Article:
3 Min Read
TORONTO, March 20 (Reuters) - Bank of Montreal said on Friday it is suing four of its former bankers and the bank they are joining, UBS AG, in a bid to retrieve what they allege was confidential information the bankers took with them before resigning.
Last week, UBS poached a U.S. team of 15 oil and gas bankers from BMO in Houston, Texas, weakening the energy dealmaking capacity of Canada's fourth-largest bank in the heart of the U.S. oil and gas industry.
In a suit filed in the U.S. District Court for the Southern District of Texas, BMO sought a preliminary injunction to force the bankers - Miles Redfield, David Edwards, Robin Gaines and Justin Colby - to return what it said was the confidential information that was taken or retained by them before their departure.
BMO is seeking to prevent the bankers named from disclosing any of this information and stop them from contacting or wooing BMO's clients.
A spokeswoman for UBS declined to comment on the matter. The four bankers could not immediately be reached for comment.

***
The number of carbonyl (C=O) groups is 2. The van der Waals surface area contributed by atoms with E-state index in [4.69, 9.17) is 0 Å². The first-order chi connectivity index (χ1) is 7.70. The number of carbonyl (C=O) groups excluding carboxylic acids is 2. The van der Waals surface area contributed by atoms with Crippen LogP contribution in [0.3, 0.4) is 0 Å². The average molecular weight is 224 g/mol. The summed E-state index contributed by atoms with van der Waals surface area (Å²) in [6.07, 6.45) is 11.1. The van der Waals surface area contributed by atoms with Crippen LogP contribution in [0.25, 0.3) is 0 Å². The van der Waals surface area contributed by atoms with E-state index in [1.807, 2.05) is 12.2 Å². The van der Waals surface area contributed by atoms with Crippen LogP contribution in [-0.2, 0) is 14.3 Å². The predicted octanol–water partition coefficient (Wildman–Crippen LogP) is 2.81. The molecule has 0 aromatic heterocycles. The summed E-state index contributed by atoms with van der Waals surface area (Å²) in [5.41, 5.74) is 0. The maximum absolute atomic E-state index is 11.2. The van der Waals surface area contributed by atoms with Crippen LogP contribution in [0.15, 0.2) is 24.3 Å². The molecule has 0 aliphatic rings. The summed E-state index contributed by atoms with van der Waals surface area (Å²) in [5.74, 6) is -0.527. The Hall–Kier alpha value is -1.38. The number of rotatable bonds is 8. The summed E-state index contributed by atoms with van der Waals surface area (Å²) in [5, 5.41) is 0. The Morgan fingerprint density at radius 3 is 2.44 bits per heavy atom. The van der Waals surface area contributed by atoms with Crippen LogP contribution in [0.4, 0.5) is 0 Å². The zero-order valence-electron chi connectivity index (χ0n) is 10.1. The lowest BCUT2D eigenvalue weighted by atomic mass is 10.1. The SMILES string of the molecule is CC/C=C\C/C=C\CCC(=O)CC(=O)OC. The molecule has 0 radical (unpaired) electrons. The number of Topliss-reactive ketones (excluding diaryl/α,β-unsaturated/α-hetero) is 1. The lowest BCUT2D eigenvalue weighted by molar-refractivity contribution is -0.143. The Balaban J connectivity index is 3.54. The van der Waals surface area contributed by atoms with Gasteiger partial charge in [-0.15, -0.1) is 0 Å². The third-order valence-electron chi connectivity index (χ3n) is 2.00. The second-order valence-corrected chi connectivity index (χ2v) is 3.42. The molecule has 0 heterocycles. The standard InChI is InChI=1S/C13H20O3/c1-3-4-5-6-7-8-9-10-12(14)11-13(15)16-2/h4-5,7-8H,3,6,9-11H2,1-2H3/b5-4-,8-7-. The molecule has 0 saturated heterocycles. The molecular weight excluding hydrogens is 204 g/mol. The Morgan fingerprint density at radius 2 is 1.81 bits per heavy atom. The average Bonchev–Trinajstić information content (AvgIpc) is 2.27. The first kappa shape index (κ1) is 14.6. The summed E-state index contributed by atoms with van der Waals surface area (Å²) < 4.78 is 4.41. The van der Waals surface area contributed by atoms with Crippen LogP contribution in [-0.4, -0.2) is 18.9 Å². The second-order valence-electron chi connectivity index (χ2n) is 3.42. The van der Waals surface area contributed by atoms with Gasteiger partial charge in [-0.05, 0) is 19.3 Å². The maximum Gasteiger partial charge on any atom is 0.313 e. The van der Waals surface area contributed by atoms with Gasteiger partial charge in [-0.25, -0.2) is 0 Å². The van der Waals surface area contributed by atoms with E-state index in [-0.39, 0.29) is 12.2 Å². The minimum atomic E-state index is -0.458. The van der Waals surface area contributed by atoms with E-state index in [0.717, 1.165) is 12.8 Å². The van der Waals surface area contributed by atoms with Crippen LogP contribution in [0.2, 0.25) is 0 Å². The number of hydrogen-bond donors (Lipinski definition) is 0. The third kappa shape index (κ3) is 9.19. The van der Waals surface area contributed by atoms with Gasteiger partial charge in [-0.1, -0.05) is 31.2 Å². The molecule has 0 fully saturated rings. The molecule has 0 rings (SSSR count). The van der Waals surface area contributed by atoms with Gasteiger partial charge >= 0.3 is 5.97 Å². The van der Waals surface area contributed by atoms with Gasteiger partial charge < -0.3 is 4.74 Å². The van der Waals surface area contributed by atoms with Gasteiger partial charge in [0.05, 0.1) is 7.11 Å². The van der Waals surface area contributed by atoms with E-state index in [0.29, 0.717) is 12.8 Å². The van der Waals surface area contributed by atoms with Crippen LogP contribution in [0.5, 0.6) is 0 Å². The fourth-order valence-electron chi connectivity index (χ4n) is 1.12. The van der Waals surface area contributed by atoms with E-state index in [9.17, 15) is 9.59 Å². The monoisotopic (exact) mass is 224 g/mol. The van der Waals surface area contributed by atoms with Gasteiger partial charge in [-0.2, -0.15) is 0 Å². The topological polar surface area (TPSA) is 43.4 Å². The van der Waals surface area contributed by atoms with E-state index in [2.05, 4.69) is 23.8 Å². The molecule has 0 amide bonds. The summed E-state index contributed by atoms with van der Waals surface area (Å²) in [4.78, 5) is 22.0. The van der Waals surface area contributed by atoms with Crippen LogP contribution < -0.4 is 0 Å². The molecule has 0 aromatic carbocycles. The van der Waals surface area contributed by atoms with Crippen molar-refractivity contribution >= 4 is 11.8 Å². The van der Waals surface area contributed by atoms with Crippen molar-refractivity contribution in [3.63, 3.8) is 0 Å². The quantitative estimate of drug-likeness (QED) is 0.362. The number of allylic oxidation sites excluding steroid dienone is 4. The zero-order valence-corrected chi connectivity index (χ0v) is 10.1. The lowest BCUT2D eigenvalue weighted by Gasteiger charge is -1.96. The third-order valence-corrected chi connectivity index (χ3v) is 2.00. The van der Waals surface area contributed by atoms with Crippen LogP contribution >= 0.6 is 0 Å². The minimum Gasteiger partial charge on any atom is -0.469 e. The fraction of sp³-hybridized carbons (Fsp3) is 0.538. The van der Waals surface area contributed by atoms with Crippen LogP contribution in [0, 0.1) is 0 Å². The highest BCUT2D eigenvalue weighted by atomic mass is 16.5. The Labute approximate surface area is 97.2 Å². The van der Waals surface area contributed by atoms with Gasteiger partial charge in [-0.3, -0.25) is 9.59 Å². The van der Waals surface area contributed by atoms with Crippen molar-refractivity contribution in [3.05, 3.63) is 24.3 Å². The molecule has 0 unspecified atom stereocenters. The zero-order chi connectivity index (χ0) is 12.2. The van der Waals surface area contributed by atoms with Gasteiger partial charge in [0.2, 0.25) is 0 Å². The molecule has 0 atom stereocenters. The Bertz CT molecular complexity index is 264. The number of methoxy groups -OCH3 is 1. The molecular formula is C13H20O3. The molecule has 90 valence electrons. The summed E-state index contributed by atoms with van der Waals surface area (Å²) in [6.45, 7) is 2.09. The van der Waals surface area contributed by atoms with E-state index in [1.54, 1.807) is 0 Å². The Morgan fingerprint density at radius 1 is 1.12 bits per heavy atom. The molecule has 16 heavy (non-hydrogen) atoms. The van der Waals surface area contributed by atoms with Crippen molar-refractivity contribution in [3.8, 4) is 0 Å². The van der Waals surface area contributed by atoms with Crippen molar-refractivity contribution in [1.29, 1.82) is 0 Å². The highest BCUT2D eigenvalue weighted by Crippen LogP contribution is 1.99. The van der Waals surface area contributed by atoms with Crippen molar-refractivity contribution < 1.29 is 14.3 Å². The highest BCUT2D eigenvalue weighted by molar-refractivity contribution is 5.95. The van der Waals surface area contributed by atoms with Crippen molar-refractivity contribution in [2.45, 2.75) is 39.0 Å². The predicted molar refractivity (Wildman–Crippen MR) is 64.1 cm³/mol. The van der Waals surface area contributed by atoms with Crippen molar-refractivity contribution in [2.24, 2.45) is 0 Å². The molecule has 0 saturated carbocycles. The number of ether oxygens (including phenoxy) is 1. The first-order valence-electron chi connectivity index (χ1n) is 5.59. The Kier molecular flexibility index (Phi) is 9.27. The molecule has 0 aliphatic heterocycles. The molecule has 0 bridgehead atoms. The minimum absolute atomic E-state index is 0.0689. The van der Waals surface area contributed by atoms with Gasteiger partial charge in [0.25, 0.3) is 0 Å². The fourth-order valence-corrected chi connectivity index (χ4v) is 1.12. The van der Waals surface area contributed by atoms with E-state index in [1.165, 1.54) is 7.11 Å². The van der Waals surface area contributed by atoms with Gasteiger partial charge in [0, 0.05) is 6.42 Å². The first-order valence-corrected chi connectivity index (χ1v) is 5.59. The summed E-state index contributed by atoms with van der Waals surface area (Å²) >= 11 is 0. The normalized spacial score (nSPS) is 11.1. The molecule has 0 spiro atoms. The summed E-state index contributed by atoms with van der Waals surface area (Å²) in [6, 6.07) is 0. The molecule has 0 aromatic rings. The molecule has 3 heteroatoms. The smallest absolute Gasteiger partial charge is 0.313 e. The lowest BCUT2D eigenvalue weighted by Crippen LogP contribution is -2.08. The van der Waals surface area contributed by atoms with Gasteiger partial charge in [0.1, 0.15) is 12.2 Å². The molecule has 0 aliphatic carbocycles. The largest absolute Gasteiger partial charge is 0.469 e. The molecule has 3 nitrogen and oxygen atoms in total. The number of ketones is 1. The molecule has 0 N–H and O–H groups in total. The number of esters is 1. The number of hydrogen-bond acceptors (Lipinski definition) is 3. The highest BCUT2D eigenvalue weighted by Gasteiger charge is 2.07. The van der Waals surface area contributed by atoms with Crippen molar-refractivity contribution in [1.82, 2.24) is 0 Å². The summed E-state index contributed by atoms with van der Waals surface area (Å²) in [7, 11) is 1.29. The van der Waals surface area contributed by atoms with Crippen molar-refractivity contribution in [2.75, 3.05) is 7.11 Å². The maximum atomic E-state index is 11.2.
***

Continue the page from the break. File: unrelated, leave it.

BMO is also asking the court to order the bankers to preserve electronic evidence and allow for forensic imaging of computers, tablets, and mobile devices that they own.
The lawsuit is in support of an arbitration process BMO is pursuing against UBS and the four bankers before the Financial Industry Regulatory Authority (FINRA), BMO said.
The team of bankers that left BMO were part of a specialist group dubbed Acquisitions & Divestitures. This team carried out the complex engineering and technical research needed to value oil and gas deposits far beneath the Earth's surface.
The team was led by Redfield, who sources last week told Reuters, is now set to take on a senior role at UBS.
A source familiar with the situation said on Friday that the majority of the bankers, who departed BMO are in fairly junior roles, with only three, or four in senior client-facing roles.
The suit is No: 4:15-cv-00723 in the Houston Division of the U.S. District Court for the Southern District of Texas. (Editing by Jeffrey Hodgson and G Crosse)